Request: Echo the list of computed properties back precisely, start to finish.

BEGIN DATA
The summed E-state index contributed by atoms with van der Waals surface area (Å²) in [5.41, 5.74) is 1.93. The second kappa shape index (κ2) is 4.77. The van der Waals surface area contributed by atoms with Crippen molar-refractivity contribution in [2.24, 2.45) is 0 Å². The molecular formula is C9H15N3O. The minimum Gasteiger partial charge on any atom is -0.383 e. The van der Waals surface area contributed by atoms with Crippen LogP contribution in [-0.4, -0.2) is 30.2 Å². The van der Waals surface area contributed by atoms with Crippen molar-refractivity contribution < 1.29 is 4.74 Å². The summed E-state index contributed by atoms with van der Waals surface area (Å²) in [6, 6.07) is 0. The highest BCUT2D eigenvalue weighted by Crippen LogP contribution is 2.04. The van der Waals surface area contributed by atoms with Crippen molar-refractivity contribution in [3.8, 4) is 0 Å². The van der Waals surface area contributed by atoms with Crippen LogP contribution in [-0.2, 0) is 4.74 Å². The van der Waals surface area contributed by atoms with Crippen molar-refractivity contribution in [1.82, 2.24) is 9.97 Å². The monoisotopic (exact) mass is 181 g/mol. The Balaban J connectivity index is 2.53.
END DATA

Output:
The summed E-state index contributed by atoms with van der Waals surface area (Å²) in [5.41, 5.74) is 1.93. The second kappa shape index (κ2) is 4.77. The van der Waals surface area contributed by atoms with Crippen molar-refractivity contribution in [2.24, 2.45) is 0 Å². The molecular formula is C9H15N3O. The minimum Gasteiger partial charge on any atom is -0.383 e. The van der Waals surface area contributed by atoms with Crippen LogP contribution in [-0.4, -0.2) is 30.2 Å². The van der Waals surface area contributed by atoms with Crippen molar-refractivity contribution < 1.29 is 4.74 Å². The summed E-state index contributed by atoms with van der Waals surface area (Å²) in [6, 6.07) is 0. The highest BCUT2D eigenvalue weighted by Crippen LogP contribution is 2.04. The van der Waals surface area contributed by atoms with Crippen molar-refractivity contribution in [3.8, 4) is 0 Å². The van der Waals surface area contributed by atoms with Crippen LogP contribution in [-0.2, 0) is 4.74 Å². The van der Waals surface area contributed by atoms with Crippen molar-refractivity contribution in [1.82, 2.24) is 9.97 Å². The monoisotopic (exact) mass is 181 g/mol. The Balaban J connectivity index is 2.53.